From Miami to Cuba, Con Amor

On November 25th, 2016, Raul Castro announced the death of his brother, Fidel, on Cuban state television. Though the country went into a period of mourning, the city that I grew up in, Miami, went into a period of partying. As one article read, while Raul’s mandate of a 9-day mourning period went out, “the exile community 90 miles away wasted no time in celebrating.” 

Few phrases better describe Miami than just that: an exile community. One of the things I loved about growing up there was that, while of course we were given the safety and opportunities that a lot of our parents and grandparents brought us to America for, my family and I never had to really let go of our Venezuelan heritage. There are more Spanish-speakers than English-speakers in many parts of the city, and people understand what you mean when you tell them that you’re “from Caracas” even though you’ve lived in the States for most of your life. In Miami, we know that home is still across the ocean.  

Though I did witness a bit of a heartbreaking culture loss in my own generation- friends who could not communicate with their Cuban grandparents well because they were second generation born Americans and were barely taught Spanish growing up, for example- I have never been more proud to be a nineteen-year-old Miamian than on the day Castro was pronounced dead.  

My feeds on Instagram, Facebook and even Snapchat were absolutely booming with heart-wrenching stories, photos and testimonies. Friends shared pictures of their abuelas, grandmothers, who had barely made it out of Cuba alive during the days of Castro’s revolution, and spoke of how they wished their abuelas could still be alive to enjoy the liberating news.  Videos were posted of grandparents reacting to the news of his death, breaking out into violently happy tears, wrapping themselves in the national flag they could finally embrace without qualms. Librelibrepor fin, Cuba libre.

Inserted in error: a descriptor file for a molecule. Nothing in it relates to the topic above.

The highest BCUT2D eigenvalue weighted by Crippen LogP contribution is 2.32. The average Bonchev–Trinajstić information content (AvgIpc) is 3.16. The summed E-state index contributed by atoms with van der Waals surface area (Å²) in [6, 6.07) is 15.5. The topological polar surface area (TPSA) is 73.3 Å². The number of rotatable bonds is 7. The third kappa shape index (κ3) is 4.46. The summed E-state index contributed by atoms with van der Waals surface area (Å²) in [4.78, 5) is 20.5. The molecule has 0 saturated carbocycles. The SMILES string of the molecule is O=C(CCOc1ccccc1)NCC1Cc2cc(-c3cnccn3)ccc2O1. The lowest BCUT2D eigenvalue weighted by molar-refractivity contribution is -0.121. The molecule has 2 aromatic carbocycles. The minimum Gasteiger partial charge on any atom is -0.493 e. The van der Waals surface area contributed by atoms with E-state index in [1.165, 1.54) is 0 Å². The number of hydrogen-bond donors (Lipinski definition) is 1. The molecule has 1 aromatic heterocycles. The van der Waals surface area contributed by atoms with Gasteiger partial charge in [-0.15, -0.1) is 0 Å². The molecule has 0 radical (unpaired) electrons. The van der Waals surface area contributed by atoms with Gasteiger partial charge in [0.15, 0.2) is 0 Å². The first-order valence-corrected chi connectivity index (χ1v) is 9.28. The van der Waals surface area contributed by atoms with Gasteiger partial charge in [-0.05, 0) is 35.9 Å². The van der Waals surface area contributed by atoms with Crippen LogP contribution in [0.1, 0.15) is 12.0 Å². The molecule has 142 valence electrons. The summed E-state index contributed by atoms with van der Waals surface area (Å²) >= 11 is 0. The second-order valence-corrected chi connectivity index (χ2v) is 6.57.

Of course, Miami’s reaction was not paralleled across the country. Many different organizations and officials responded solemnly to the news of the dead Cuban dictator, offering their condolences and sincerest apologies.  

Again, my generation of Miami exiles fought back. Post after angry post, the determination in some of my peers to tell their story, to tell their grandparents’ stories, and defend the ugly truth about Castro was something phenomenal. They may have not all learned the language, and some of them may have come to identify as American as much they do Cuban, but they certainly inherited that wonderful, cliché Hispanic rage.  

Latino’s are varied and diverse and come from a handful of entirely different cities and countries, but there are some characteristics that can be seen in most all of our cultures. Stubbornness is one of those traits. I see it every day in my Venezuelan mother and father, and I saw it on November 25th in all of my Cuban friends who were actively defending the truth that they knew about the horrors of the Castro regime. Even though they had no real reason to care, they held on to their families’ stories and attacked all those tried to say anything different. It was honest, sincerely driven political activism at its finest.  

Something else a lot of us Latinos unfortunately share is that we are misplaced, exiled, driven out and disconnected from our home. Oftentimes, this has to do with a Chavez or a Castro, and though we know that the rest of the world will never understand what it’s like knowing that our parents or grandparents had to risk and alter their entire lives for our sake, we will continue to fight for the truth to be known.  

We will pray rosaries, and drink copious amounts of hard liquor, and eat tons of rice, whether we are home home or Miami home or anywhere in the world, standing together in solidarity. And, occasionally, we will take to the streets, smashing our pots and pans in the air, chanting, “Free! Cuba librepor fin!”

Daniela Flamini